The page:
Experimental Study of Auto-Ignition Phenomena in Swirl-Stabilized LPP Flames in Gas Turbine Model Combustors using kHz Framerate OH-PLIF and Stereo-PIV
Final rept. 1 Jul 2010-1 Jan 2012
DEUTSCHES ZENTRUM FUR LUFT-UND RAUMFAHRT STUTTGART (GERMANY)
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Long-duration, kHz-framerate OH-PLIF measurements were analyzed to determine the physical mechanism responsible for a previously observed phenomenon wherein isolated pockets of high OH-concentration fluid suddenly appear in regions of unburned gas away from the contiguous flame zone in a gas turbine model combustor. Prior research on the burners indicate these isolated flame-kernels may result either from auto-ignition of hot, unburned reactants upstream of the primary flame or from transport of reacting fluid into the field of view from beyond the imaging plane. An image-processing routine was developed to autonomously identify and statistically characterize these flame-kernels. Phase sorting of the kernel centroids with respect to the dominant fluid-dynamic structure of the combustors a helical precessing vortex core or thermo-acoustically forced shear-layer vortices indicate through-plane transport of reacting fluid best explains their sudden appearance the PLIF images. The concentration of flame-kernel events around the periphery of the mean location of the precessing vortex core PVC indicates they are likely the result of wrinkling and break-up of the primary flame sheet associated with the passage of the PVC as it circumscribes the burner centerline. The prevailing through-plane velocity of the swirling flow-field transports these fragments into the imaging plane of the OH-PLIF system. The lack of flame-kernel events near the center of the PVC, where conditions are more conducive to auto-ignition lower strain, longer fluid dynamic residence time, indicates auto-ignition is not a viable explanation for these flame-kernels in a majority of cases. The lack of flame-kernel centroid variation in the case of the TM-Burner Quiet flame which has no PVC further supports this explanation.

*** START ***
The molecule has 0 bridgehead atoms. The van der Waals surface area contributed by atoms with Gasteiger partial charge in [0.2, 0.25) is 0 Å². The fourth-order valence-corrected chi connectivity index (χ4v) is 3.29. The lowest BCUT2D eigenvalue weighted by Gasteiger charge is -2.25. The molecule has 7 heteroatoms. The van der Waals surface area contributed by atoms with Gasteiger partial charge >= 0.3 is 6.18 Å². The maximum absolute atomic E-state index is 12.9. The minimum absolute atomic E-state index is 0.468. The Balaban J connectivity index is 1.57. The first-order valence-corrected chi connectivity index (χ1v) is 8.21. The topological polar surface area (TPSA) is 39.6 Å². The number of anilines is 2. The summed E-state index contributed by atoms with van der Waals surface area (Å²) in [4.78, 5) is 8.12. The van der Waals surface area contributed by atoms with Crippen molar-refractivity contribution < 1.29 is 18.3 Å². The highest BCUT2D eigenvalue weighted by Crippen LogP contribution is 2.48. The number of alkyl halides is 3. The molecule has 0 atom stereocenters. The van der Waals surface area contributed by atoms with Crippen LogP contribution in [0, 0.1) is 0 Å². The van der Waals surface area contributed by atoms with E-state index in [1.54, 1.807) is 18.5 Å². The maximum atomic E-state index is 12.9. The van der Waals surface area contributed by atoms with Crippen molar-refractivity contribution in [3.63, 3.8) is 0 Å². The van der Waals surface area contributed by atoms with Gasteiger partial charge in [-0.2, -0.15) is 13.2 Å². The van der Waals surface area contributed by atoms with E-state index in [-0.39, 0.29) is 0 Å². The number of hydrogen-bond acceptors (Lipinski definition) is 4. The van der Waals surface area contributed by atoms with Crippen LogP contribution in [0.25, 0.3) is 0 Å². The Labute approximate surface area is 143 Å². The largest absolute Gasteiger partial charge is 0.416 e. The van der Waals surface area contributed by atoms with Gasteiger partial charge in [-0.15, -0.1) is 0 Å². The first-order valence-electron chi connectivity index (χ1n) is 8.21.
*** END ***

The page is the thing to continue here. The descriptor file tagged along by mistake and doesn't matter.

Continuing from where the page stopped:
- Combustion and Ignition
- Jet and Gas Turbine Engines